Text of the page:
While I myself have my scepticism about the necessity of landing man on Mars, Musk sees it as necessary for human preservation. In his interview with Joe Rogan, he described the colonisation of other planets as a beautiful dream — a future that, logically speaking, we should seriously consider (with overpopulation issues looming, and the climate changing in ways that we don’t really understand).

Strange, given his stance on space travel, is Musk’s existential outlook on life. He said during the interview: “Enjoy the journey! Even if we sort of existed as humans forever there’d still eventually be, like, the death of the universe … eventually it’s gonna end. It’s just a question of when … so it really is all about the journey!” Knowing that the end of humanity is inevitable, it seems paradoxical that Musk is so passionate about striving to survive the human race via ‘planet hopping’.

Another of his projects, The Boring Company (which apparently started as a joke), is currently implementing Musk’s idea to build a tunnel under Los Angeles in a bid to improve traffic. That such a project has been approved so easily demonstrates one of two things: that Musk is super-rich, and super-rich people can do whatever they want; or that the authorities have so much respect towards him that they believe whatever he touches will turn to gold. In any case, Musk is clearly an extremely powerful man — probably much more powerful than any politician.

Yet, behind that mechanical and scientific brain of his, there resides a genuinely emotional and vulnerable individual. “I don’t think anybody wants to be me,” he told Rogan, when the MMA commentator described him as having a super power. This degree of self-depreciation brought to mind an Uncle Ben quote from the 2002 Spider-Man movie: “with great power comes great responsibility.”

I happen to believe that Musk feels deeply responsible for the future of the human race. He declared throughout the interview with Rogan that he “loves humanity,” and on the dangers facing the species at present, he seemed extremely affected. He appeared emotional when speaking about the high-profile issue of carbon emissions:

“We’re taking vast amounts of carbon, from deep underground, and putting this in the atmosphere. This is very dangerous […] The bizarre thing is that, in the long term, we know we’re going to run out of oil […] It’s tautological. We must have sustainable energy transport and infrastructure in the long term, so why run this crazy experiment?”

He seemed just as emotional when discussing the dangers posed by AI. “Nobody listened,” he mourned when explaining how he told as many people as he could about those dangers — including former President Barack Obama. Musk, though, has thought long and hard about solutions to the AI problem, and declared that another of his companies, Neuralink, will have something to share soon regarding the merging of AI with the human mind. It sounded rather creepy, actually! One of the possibilities for the future he described verged on dystopian sci-fi: “if your biological self dies you can probably upload it into a new unit… literally.”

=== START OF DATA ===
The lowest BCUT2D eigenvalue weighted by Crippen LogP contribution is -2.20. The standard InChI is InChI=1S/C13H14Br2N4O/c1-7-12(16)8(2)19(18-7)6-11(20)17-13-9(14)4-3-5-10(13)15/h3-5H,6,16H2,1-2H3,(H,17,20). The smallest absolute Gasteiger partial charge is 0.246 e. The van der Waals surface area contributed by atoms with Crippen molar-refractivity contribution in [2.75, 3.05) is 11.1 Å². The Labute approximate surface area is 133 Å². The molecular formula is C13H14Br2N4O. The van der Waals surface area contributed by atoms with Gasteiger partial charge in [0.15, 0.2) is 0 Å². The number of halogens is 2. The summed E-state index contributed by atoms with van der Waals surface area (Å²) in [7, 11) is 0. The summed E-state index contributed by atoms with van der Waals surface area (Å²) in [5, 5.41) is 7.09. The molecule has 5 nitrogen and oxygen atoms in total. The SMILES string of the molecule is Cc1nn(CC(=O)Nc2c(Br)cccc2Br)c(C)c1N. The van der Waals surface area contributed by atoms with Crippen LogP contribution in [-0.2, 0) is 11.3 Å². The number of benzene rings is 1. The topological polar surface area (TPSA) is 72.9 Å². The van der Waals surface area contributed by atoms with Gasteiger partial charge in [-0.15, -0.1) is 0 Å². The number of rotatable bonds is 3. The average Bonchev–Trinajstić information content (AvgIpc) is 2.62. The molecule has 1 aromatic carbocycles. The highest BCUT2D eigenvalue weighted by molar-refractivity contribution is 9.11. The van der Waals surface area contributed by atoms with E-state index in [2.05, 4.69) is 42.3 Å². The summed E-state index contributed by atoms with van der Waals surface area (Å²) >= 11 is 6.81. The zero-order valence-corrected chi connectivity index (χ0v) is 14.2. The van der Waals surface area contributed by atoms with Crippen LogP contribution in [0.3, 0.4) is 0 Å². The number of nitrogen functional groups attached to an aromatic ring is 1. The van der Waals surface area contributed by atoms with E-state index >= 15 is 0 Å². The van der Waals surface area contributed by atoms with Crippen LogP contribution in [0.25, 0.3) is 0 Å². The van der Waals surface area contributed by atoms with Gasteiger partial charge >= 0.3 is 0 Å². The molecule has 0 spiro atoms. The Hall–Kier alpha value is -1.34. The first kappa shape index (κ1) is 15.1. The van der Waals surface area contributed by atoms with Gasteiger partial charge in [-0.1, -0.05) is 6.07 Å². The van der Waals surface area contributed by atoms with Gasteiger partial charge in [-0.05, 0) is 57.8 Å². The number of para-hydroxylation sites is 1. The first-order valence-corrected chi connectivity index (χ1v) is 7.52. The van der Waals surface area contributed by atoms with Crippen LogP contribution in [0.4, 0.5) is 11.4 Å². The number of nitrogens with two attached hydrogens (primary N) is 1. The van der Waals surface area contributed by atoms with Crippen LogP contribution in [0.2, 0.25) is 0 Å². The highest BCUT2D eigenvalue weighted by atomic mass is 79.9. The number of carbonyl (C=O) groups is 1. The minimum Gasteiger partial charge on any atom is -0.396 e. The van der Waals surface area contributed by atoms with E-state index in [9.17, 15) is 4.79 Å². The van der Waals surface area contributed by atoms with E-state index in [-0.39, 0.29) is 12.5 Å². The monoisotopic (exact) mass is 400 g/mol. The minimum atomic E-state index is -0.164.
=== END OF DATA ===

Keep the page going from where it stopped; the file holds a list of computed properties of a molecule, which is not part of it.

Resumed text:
This possibility didn’t seem to creep out Musk, however, who believes that the universe is probably a simulation. However, Musk himself is talented at using the resources of the simulation in a more productive way than most other people. It seems like a paradox that someone who understands what we call the real world so deeply believes, in fact, that reality is not strictly ‘real’. What an interesting thought.

It also seems paradoxical that someone like Musk so openly encourages, above everything else, something as abstract as love. “Love is the answer!” he declared at the end of the podcast. His self-described “fatalistic” world view seems a whisper away from nihilism; yet, he is still emotionally involved with humanity, and has an honest desire to help people. His ideas are intended to literally help humanity to better itself. Perhaps he is simply rich and bored — perhaps his eccentric ideas will cause more harm than good; but maybe we should be thankful that such power has found itself in the hands of someone like Musk.

Sri Lanka: Paradise found


On my way back to India from Oman, I had the opportunity to pay a brief visit to Sri Lanka. My trip to Oman had already left me flabbergasted, and my expectations were high as I stepped my foot in Sri Lanka. An island nestled in the Indian Ocean, Sri Lanka had everything that I wanted from a travel destination. Let it be the diversity of the place or the delicate cuisine that left me looking forward to the next meal.

The people were as warm and welcoming as the sun, and a smile always lingered on their lips ready to help you with all your traveler’s queries. I found trains to be the best form of public transport to travel across the provinces. It also provided me with a chance to interact with locals and to learn about the less crowded and must-visit destinations. I expected to see palm trees and beaches lining when I boarded the flight, but the vast stretches of green valleys and hilly regions left me dumbfounded. Though I don’t enjoy going to beaches much, the Mirissa Beach definitely made its way into my heart.